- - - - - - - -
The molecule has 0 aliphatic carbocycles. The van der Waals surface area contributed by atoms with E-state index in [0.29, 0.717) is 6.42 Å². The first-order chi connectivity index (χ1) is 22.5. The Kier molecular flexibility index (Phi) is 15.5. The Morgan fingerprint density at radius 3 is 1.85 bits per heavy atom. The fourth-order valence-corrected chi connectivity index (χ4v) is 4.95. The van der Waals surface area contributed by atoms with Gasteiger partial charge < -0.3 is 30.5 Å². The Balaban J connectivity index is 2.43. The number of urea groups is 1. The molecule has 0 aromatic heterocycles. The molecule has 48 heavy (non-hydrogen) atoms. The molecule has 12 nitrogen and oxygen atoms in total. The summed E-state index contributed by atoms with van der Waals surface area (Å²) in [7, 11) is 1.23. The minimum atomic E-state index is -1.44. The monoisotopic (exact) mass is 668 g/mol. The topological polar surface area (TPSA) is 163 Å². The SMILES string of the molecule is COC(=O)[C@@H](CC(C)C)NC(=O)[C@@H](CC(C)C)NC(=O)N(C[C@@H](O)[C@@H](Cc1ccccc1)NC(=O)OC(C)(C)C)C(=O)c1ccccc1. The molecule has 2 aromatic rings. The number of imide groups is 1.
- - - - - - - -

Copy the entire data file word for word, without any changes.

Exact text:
The molecule has 0 aliphatic carbocycles. The van der Waals surface area contributed by atoms with E-state index in [0.29, 0.717) is 6.42 Å². The first-order chi connectivity index (χ1) is 22.5. The Kier molecular flexibility index (Phi) is 15.5. The Morgan fingerprint density at radius 3 is 1.85 bits per heavy atom. The fourth-order valence-corrected chi connectivity index (χ4v) is 4.95. The van der Waals surface area contributed by atoms with Gasteiger partial charge < -0.3 is 30.5 Å². The Balaban J connectivity index is 2.43. The number of urea groups is 1. The molecule has 0 aromatic heterocycles. The molecule has 48 heavy (non-hydrogen) atoms. The molecule has 12 nitrogen and oxygen atoms in total. The summed E-state index contributed by atoms with van der Waals surface area (Å²) in [7, 11) is 1.23. The minimum atomic E-state index is -1.44. The monoisotopic (exact) mass is 668 g/mol. The topological polar surface area (TPSA) is 163 Å². The SMILES string of the molecule is COC(=O)[C@@H](CC(C)C)NC(=O)[C@@H](CC(C)C)NC(=O)N(C[C@@H](O)[C@@H](Cc1ccccc1)NC(=O)OC(C)(C)C)C(=O)c1ccccc1. The molecule has 2 aromatic rings. The number of imide groups is 1.